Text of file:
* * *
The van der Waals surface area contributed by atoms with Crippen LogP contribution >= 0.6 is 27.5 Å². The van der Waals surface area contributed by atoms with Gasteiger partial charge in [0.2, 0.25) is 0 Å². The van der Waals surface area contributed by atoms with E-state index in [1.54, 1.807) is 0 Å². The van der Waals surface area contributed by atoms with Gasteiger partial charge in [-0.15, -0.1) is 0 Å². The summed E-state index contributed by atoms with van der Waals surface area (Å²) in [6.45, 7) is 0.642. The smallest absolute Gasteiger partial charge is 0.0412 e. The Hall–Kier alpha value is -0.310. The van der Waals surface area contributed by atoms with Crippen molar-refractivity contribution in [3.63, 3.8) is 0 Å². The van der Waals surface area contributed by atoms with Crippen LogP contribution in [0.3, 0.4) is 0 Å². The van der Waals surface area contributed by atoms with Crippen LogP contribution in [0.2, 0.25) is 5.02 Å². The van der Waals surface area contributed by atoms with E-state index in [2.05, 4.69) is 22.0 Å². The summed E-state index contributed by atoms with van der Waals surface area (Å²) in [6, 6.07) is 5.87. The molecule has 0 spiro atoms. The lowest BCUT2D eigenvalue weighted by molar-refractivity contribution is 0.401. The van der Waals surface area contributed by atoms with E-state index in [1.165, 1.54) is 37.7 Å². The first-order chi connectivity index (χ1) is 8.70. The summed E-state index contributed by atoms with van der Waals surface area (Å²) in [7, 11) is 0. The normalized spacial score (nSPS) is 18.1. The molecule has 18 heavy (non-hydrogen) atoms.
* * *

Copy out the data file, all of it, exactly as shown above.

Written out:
The van der Waals surface area contributed by atoms with Crippen LogP contribution >= 0.6 is 27.5 Å². The van der Waals surface area contributed by atoms with Gasteiger partial charge in [0.2, 0.25) is 0 Å². The van der Waals surface area contributed by atoms with E-state index in [1.54, 1.807) is 0 Å². The van der Waals surface area contributed by atoms with Gasteiger partial charge in [-0.15, -0.1) is 0 Å². The summed E-state index contributed by atoms with van der Waals surface area (Å²) in [6.45, 7) is 0.642. The smallest absolute Gasteiger partial charge is 0.0412 e. The Hall–Kier alpha value is -0.310. The van der Waals surface area contributed by atoms with Crippen molar-refractivity contribution in [3.63, 3.8) is 0 Å². The van der Waals surface area contributed by atoms with Crippen LogP contribution in [0.3, 0.4) is 0 Å². The van der Waals surface area contributed by atoms with Crippen LogP contribution in [0.2, 0.25) is 5.02 Å². The van der Waals surface area contributed by atoms with E-state index in [2.05, 4.69) is 22.0 Å². The summed E-state index contributed by atoms with van der Waals surface area (Å²) in [6, 6.07) is 5.87. The molecule has 0 spiro atoms. The lowest BCUT2D eigenvalue weighted by molar-refractivity contribution is 0.401. The van der Waals surface area contributed by atoms with E-state index in [1.165, 1.54) is 37.7 Å². The first-order chi connectivity index (χ1) is 8.70. The summed E-state index contributed by atoms with van der Waals surface area (Å²) in [7, 11) is 0. The normalized spacial score (nSPS) is 18.1. The molecule has 18 heavy (non-hydrogen) atoms.